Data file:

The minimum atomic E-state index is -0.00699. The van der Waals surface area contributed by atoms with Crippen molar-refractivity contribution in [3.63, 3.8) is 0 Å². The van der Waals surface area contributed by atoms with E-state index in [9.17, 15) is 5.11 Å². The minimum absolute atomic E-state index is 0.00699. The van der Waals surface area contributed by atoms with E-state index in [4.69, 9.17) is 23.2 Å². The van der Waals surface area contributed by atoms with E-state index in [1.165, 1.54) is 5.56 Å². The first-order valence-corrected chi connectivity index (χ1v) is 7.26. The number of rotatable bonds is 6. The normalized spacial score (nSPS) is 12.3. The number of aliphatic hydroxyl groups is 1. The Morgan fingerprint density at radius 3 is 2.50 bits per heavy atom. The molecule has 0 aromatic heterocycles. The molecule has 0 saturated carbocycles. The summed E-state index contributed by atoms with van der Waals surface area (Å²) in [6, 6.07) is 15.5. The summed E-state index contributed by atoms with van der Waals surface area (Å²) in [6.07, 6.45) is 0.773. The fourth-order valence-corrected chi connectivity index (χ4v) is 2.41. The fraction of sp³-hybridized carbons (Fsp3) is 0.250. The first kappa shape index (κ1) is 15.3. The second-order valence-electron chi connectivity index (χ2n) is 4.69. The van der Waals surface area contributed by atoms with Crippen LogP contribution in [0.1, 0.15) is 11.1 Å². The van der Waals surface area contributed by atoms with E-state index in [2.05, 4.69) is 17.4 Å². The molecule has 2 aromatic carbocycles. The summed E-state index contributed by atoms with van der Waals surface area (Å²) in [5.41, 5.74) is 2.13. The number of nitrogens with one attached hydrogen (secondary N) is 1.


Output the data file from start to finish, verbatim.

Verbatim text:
The minimum atomic E-state index is -0.00699. The van der Waals surface area contributed by atoms with Crippen molar-refractivity contribution in [3.63, 3.8) is 0 Å². The van der Waals surface area contributed by atoms with E-state index in [9.17, 15) is 5.11 Å². The minimum absolute atomic E-state index is 0.00699. The van der Waals surface area contributed by atoms with E-state index in [4.69, 9.17) is 23.2 Å². The van der Waals surface area contributed by atoms with E-state index in [1.165, 1.54) is 5.56 Å². The first-order valence-corrected chi connectivity index (χ1v) is 7.26. The number of rotatable bonds is 6. The normalized spacial score (nSPS) is 12.3. The number of aliphatic hydroxyl groups is 1. The Morgan fingerprint density at radius 3 is 2.50 bits per heavy atom. The molecule has 0 aromatic heterocycles. The molecule has 0 saturated carbocycles. The summed E-state index contributed by atoms with van der Waals surface area (Å²) in [6, 6.07) is 15.5. The summed E-state index contributed by atoms with van der Waals surface area (Å²) in [6.07, 6.45) is 0.773. The fourth-order valence-corrected chi connectivity index (χ4v) is 2.41. The fraction of sp³-hybridized carbons (Fsp3) is 0.250. The first kappa shape index (κ1) is 15.3. The second-order valence-electron chi connectivity index (χ2n) is 4.69. The van der Waals surface area contributed by atoms with Crippen LogP contribution in [0.1, 0.15) is 11.1 Å². The van der Waals surface area contributed by atoms with E-state index in [2.05, 4.69) is 17.4 Å². The molecule has 2 aromatic carbocycles. The summed E-state index contributed by atoms with van der Waals surface area (Å²) in [5.41, 5.74) is 2.13. The number of nitrogens with one attached hydrogen (secondary N) is 1.